Thirteen days to go and the eyes of the rugby union world will be focused on Ireland as the 2017 Womens Rugby World Cup will kickoff in earnest. An opportunity for Ireland to showcase the enthusiasm for the game and ability to linguistically organize a competition of this stature. It is a competition which will add further momentum to the 2023 Rugby World Cup bid if the tournament is deemed a success. Hawkeye Sidekick previews the tournament. This article will focus on the tournament, the venues and what to expect during the tourney.
When does the tournament start?
The tournament kicks off on August 9th and will run until August 26th, a schedule which is quite quick and will test the depth charts of each squad assembled for the tournament. Squad rotation will be absolutely pivotal for teams to advance deep in the competition.
Where are the games being played?
Dublin and Belfast will be the host cities for the tournament. The pool games will be played in Dublin and Belfast will host the playoff games. For more information on the fixtures, check out the official site: https://www.rwcwomens.com/fixtures
How does the competition work?
Three pools. Top team in each of the three pools advance to the semi-finals and will be joined by the best runner-up from those three pools. Bonus point and tries scored could be pivotal in at least two of the pools, namely the pool with New Zealand and Canada and the pool which features host nation Ireland who look to be in a tricky pool with arch rival France and Australia who should be competitive.
Pool A contains New Zealand, Canada, Wales and Hong Kong. New Zealand will look to bounce back from a disappointing RWC 2014 tournament where they were sensationally defeat by Ireland in the pool stages. New Zealand and Canada are the form teams in this pool and to be honest their pool match fixture could be one of the best games in the tourney. New Zealand have threats all over the pitch with a quality front five, tenacious back row breakdown work and then you have the pace and speed of Portia Woodman. Canada’s final run in 2014 was no fluke, a well organized and drilled outfit. Several players to the fore but Paquin at back row is a superb player. Her power and speed is immense, a valuable asset in breakdown work but also in reading opposition attacking lines. Conceivably, both New Zealand and Canada will advance as pool winner and best runner up. Wales will hope to be competitive in this tournament but the squad depth on two top ranked sides suggests that it will be an arduous task for both Wales and Hong Kong to make any impression.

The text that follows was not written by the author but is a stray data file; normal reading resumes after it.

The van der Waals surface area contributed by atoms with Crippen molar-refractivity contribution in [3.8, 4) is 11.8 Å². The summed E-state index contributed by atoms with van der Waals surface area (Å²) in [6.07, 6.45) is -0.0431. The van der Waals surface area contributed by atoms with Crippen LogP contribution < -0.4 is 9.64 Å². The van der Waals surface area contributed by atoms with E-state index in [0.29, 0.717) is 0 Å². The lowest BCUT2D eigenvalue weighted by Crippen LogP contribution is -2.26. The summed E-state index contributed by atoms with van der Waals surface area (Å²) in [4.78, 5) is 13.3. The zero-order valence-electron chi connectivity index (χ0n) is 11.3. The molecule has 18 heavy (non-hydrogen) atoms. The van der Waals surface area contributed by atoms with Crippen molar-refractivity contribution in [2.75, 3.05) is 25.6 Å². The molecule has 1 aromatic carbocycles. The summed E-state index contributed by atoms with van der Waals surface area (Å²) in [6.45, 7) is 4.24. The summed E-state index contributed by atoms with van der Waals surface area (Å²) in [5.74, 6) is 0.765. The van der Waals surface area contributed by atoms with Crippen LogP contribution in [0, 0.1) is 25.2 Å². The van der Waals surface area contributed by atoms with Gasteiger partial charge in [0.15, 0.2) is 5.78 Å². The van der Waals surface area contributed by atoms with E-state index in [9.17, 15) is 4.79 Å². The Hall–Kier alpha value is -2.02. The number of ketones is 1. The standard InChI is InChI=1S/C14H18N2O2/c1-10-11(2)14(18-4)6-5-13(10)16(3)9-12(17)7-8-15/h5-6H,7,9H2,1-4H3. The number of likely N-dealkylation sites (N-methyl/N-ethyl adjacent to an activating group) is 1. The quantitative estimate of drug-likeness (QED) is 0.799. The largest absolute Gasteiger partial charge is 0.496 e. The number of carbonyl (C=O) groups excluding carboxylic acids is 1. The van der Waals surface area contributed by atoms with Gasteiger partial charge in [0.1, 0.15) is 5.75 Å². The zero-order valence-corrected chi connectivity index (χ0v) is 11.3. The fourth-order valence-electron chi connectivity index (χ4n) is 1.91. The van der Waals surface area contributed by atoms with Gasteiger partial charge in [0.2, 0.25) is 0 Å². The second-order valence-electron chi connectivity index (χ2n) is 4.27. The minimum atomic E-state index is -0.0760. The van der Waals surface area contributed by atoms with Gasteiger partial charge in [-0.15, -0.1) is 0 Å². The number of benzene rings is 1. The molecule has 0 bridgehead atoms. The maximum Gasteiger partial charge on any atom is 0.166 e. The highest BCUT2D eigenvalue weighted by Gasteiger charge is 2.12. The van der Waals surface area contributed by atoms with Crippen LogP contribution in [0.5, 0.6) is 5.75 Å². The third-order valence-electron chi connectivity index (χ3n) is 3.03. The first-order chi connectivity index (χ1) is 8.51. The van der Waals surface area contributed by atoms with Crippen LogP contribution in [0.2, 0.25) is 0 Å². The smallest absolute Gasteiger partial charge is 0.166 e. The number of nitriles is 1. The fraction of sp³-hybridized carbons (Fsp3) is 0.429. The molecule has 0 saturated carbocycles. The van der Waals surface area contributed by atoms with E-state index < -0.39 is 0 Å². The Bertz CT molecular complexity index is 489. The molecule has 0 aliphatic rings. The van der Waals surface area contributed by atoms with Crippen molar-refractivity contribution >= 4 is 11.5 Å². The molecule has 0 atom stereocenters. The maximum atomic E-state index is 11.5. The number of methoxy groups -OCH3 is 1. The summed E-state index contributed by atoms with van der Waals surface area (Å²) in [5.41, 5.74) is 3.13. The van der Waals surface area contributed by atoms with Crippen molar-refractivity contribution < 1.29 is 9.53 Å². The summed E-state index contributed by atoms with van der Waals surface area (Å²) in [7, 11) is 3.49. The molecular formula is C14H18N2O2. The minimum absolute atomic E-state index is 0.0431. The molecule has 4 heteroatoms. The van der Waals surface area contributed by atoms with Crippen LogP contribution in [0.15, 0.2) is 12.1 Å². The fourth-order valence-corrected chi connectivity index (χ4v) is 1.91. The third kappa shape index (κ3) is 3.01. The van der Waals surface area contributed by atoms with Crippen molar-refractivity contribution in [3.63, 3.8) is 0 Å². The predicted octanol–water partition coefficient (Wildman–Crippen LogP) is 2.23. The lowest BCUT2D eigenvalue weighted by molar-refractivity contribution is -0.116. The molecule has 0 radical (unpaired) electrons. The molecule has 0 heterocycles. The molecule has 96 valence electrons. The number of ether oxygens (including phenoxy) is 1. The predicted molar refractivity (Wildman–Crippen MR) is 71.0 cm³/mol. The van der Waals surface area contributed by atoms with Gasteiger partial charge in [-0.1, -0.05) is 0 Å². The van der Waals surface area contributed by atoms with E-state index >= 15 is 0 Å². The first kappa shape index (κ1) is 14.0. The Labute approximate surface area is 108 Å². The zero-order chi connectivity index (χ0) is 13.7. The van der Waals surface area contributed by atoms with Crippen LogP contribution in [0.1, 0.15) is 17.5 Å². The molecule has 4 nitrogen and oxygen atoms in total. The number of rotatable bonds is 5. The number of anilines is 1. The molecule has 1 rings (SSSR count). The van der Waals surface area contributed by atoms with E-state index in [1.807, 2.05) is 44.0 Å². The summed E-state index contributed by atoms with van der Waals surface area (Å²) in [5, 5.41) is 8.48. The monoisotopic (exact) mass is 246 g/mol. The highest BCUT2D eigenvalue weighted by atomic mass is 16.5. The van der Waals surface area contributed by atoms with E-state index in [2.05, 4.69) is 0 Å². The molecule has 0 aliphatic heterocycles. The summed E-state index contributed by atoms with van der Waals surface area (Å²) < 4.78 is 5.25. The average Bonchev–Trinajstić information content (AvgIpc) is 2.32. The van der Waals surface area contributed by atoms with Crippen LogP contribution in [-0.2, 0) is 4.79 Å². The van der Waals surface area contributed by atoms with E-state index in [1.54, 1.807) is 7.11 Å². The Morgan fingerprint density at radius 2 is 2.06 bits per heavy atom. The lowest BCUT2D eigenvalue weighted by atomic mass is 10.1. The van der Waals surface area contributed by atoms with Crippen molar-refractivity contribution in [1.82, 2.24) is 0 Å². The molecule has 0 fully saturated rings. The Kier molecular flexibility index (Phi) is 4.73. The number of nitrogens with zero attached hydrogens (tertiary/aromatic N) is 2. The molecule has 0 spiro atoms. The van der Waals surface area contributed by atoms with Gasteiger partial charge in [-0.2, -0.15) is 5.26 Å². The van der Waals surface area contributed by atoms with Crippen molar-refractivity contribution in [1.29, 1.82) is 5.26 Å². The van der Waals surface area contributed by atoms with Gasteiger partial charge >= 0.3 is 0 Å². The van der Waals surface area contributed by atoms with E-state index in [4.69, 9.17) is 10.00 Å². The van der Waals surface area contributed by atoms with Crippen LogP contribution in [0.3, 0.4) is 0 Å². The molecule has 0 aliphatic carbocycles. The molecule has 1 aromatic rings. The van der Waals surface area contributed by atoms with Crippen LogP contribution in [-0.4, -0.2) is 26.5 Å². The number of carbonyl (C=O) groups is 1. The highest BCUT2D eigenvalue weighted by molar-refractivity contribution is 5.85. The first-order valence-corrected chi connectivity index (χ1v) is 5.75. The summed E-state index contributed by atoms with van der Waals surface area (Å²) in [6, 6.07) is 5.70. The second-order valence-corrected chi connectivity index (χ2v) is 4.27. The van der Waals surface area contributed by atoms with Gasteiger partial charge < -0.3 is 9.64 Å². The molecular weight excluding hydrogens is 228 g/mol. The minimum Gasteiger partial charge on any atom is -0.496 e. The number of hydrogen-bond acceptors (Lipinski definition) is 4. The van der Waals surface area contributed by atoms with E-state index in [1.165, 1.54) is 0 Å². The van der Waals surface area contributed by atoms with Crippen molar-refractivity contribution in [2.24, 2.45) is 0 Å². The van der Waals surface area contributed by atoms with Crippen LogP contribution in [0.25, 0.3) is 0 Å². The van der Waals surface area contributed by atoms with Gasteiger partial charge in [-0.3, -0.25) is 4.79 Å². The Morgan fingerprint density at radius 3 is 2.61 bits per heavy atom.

Pool B has the reigning champions in England who are probably the form team heading into this tourney. Impressive wins against New Zealand and Canada in New Zealand last months suggests a potentially fruitful tournament here. Emily Scarratt is the key focal point for England; her kicking game, ability to game manage at center has being to the fore. Her ability to identify mismatches will ball in hand will be a joy to watch. England are joined in the pool by USA who could be a dark horse given their recent sevens success. Spain and Italy unfortunately look short in squad depth to seriously threaten their other pool opponents. England to advance to the last four with USA hoping results in other pools go their way to get the best runners up spot.
Pool C looks the trickiest pool to predict. Host nation Ireland have Australia and France for company along with the exciting Japanese who will look to spread the play out from minute one. Ireland will look to build on an excellent 2014 RWC campaign, reaching the last four. The performance and victory over New Zealand gained national prominence. Ireland under Tom Tierney look well placed to compete for a top four spot.
Sophie Spence is a superb second row option and with the likes of Niamh Briggs at full back whose kicking off the tee will keep the scoreboard ticking over. France pose a serious challenge to Ireland; their pack is abrasive and strong. The head to head record between Ireland and France has being 50/50 in recent seasons. 13-10 victory last season tells you all you need to know about how close these two sides are. Australia are an unknown quantity; a mixed lead up to the tournament as they were humbled by New Zealand a couple of weeks ago.
One would imagine that Australia will improve further in this tournament but defensive gaps and breakdown issues were exposed by New Zealand last month. Japan will be fast and incisive in expansive play but one wonders on their pack and squad depth in the second and third pool fixtures. Hesitant nod to the hosts but this pool is too close to call and home support will be required to get the Ireland ladies over the line. Let the RWC tournament begin!